What HR Professionals Should Know About Blockchain
When most people think about blockchain, they’re thinking about finance. But blockchain technology has the ability to impact higher education and the hiring process by eliminating fraud, giving graduates control over their own credentials and allowing employers to quickly identify who has what skills.
Because Southern New Hampshire University (SNHU) has a mission to extend access to higher education opportunities that are workplace relevant, they are very interested in the potential of this new technology. That’s why SNHU is piloting a program that uses blockchain to generate online, unhackable credentials for its graduates.
During this pilot, 1,200 graduates of SNHU’s College for America program were invited to receive their credentials using blockchain technology to convey an unofficial record of their transcript or degree.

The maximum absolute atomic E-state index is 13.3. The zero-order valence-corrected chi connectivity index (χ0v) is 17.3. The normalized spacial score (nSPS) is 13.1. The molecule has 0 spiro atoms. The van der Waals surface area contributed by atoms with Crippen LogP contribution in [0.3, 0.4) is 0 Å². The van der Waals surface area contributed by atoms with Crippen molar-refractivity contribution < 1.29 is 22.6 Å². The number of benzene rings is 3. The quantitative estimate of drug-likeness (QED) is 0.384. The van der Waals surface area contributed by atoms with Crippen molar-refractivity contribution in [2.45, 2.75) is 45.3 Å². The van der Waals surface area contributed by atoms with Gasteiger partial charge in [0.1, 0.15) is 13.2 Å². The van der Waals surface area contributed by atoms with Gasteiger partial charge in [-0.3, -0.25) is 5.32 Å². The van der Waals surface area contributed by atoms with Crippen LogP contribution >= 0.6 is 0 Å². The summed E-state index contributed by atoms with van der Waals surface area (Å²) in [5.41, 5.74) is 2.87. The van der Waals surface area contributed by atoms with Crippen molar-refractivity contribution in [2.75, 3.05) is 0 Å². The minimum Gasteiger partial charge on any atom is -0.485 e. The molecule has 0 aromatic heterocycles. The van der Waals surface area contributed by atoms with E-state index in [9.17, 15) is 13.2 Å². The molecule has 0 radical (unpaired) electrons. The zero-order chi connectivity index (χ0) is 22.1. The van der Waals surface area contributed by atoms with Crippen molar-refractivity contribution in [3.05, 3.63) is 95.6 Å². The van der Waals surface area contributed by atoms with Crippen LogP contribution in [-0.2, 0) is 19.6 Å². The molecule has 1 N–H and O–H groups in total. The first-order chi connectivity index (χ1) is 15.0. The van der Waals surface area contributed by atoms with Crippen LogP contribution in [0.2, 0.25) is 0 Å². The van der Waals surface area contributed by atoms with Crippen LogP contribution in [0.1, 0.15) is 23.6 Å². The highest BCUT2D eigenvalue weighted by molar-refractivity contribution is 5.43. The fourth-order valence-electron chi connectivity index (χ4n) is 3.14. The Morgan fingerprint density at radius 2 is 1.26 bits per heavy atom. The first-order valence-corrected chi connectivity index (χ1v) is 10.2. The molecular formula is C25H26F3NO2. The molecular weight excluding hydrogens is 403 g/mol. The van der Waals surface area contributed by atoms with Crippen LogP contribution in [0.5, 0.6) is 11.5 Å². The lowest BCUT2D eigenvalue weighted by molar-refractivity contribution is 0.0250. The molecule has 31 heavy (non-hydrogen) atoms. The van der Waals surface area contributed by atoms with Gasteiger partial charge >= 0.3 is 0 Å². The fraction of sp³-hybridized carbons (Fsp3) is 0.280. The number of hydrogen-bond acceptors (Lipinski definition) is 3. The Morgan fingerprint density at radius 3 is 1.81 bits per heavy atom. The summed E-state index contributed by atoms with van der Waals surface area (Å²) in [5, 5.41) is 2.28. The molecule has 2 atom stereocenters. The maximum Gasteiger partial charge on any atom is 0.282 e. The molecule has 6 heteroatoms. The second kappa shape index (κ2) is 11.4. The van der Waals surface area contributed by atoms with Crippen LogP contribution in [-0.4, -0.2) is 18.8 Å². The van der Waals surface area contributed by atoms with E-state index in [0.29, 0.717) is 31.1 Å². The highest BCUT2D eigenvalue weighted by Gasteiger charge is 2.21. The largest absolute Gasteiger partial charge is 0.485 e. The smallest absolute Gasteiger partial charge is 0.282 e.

The digital documents, called “blockcerts” and distributed through software company Learning Machine’s platform, contain a verifiable and portable record of the degree earned. Perhaps even better, they also include metadata about the projects the student worked on, the competencies they mastered and other information typically found in transcripts.
The underlying technology
If you don’t completely understand blockchain, you’re not alone.
Blockchain is probably best known as the infrastructure that supports Bitcoin and other cryptocurrencies, but the same architecture can be used to track any kind of transaction or record. That includes education records, allowing for the possibility of unalterable and more transparent college credentials because it is so secure.
Blockchain is a decentralized, chronological ledger that is theoretically impossible to tamper with, because the ledger is shared with a network. Transaction activity, called “blocks,” are sent to — and independently verified by — everyone in the network.